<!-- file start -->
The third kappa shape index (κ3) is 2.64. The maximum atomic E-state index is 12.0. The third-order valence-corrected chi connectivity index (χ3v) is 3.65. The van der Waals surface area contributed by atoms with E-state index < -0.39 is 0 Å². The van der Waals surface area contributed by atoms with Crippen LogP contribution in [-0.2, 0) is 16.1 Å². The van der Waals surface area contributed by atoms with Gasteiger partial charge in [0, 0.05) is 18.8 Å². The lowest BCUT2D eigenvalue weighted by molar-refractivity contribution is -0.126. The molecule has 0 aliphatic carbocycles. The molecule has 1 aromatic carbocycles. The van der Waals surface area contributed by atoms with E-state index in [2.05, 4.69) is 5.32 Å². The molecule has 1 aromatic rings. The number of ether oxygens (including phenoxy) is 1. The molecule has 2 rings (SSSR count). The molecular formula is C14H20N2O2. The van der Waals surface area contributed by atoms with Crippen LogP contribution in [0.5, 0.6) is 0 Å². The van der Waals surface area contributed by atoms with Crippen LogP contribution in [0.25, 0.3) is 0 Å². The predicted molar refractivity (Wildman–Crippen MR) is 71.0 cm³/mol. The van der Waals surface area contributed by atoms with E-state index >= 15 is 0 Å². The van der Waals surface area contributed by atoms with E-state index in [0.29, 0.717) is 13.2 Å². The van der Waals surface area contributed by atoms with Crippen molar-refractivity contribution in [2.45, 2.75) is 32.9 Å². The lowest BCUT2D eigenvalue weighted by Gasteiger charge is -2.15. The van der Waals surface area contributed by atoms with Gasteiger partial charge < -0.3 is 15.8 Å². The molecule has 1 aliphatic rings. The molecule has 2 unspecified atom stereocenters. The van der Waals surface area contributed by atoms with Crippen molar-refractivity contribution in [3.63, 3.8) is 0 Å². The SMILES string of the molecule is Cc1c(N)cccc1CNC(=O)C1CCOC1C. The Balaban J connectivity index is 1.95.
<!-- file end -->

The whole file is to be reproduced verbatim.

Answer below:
The third kappa shape index (κ3) is 2.64. The maximum atomic E-state index is 12.0. The third-order valence-corrected chi connectivity index (χ3v) is 3.65. The van der Waals surface area contributed by atoms with E-state index < -0.39 is 0 Å². The van der Waals surface area contributed by atoms with Crippen LogP contribution in [-0.2, 0) is 16.1 Å². The van der Waals surface area contributed by atoms with Gasteiger partial charge in [0, 0.05) is 18.8 Å². The lowest BCUT2D eigenvalue weighted by molar-refractivity contribution is -0.126. The molecule has 0 aliphatic carbocycles. The molecule has 1 aromatic carbocycles. The van der Waals surface area contributed by atoms with E-state index in [2.05, 4.69) is 5.32 Å². The molecule has 1 aromatic rings. The number of ether oxygens (including phenoxy) is 1. The molecule has 2 rings (SSSR count). The molecular formula is C14H20N2O2. The van der Waals surface area contributed by atoms with Crippen LogP contribution in [0.5, 0.6) is 0 Å². The van der Waals surface area contributed by atoms with Crippen LogP contribution in [0.25, 0.3) is 0 Å². The predicted molar refractivity (Wildman–Crippen MR) is 71.0 cm³/mol. The van der Waals surface area contributed by atoms with E-state index >= 15 is 0 Å². The van der Waals surface area contributed by atoms with E-state index in [0.29, 0.717) is 13.2 Å². The van der Waals surface area contributed by atoms with Crippen molar-refractivity contribution in [2.45, 2.75) is 32.9 Å². The lowest BCUT2D eigenvalue weighted by Gasteiger charge is -2.15. The van der Waals surface area contributed by atoms with Gasteiger partial charge < -0.3 is 15.8 Å². The molecule has 1 aliphatic rings. The molecule has 2 unspecified atom stereocenters. The van der Waals surface area contributed by atoms with Crippen molar-refractivity contribution in [3.63, 3.8) is 0 Å². The SMILES string of the molecule is Cc1c(N)cccc1CNC(=O)C1CCOC1C. The Balaban J connectivity index is 1.95.